In the end, I did make it onto the podcast, “False Flag Weekly News”, though only audibly. My role as cohost was limited to being a good listener while the host, Kevin Barrett, jumped from one news item to another, giving voice to every conspiracy theory I’d ever heard of and some that were new to me. I sort of regret having been on the show as I found it more of a revival meeting for believers than a path to enlightenment. To simply proclaim a conspiracy theory without mentioning  the evidence that supports it (as those who believe everything that happens is fittingly reported in the New York Times do in mocking such theories) invites being considered a wacko by all but the already convinced. That being said, I respect Kevin for his dedication to the cause of raising awareness and readily admit that he has enjoyed more success in this regard than I. Moreover, he also has a radio show,  Truth Jihad Radio, whose format allows for more substantive discussion of a selected topic.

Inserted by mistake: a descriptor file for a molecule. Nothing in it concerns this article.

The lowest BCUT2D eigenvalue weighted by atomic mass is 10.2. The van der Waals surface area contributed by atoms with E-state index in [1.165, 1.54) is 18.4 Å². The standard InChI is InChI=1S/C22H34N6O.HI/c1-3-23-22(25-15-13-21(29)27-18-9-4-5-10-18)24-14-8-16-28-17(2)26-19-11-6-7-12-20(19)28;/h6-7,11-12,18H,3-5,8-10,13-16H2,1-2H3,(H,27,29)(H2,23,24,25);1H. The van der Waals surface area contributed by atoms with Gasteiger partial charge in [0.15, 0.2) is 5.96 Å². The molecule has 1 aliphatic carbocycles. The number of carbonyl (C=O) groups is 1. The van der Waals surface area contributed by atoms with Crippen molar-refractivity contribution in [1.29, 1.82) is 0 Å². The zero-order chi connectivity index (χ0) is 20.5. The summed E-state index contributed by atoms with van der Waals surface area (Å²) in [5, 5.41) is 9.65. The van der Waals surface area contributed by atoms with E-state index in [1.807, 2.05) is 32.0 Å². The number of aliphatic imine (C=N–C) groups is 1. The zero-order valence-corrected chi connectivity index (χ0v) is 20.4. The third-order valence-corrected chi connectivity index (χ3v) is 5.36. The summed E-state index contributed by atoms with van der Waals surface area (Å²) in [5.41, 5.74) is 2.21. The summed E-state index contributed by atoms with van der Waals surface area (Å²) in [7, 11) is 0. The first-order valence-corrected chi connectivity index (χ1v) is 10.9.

(If you scoff at the claim that a restaurant in Washington was a hang-out for bigwig pedophiles, a theory known as “Pizzagate”, you might view the “Fake News” episode of my TV show to prove your own due diligence in examining  the evidence before arriving at a conclusion about a “conspiracy” theory.)

You may think I’m being paranoid about my computer going on the fritz at an inopportune time. You may be right. But consider the case of the WW II GI Yossarian in Joseph Heller’s novel, Catch-22. He was considered paranoid because he believed people were out to kill him. The people he feared were the Germans.  Was he crazy? Am I? As Heller sagely opined, “Just because you’re paranoid doesn’t mean they aren’t after you.”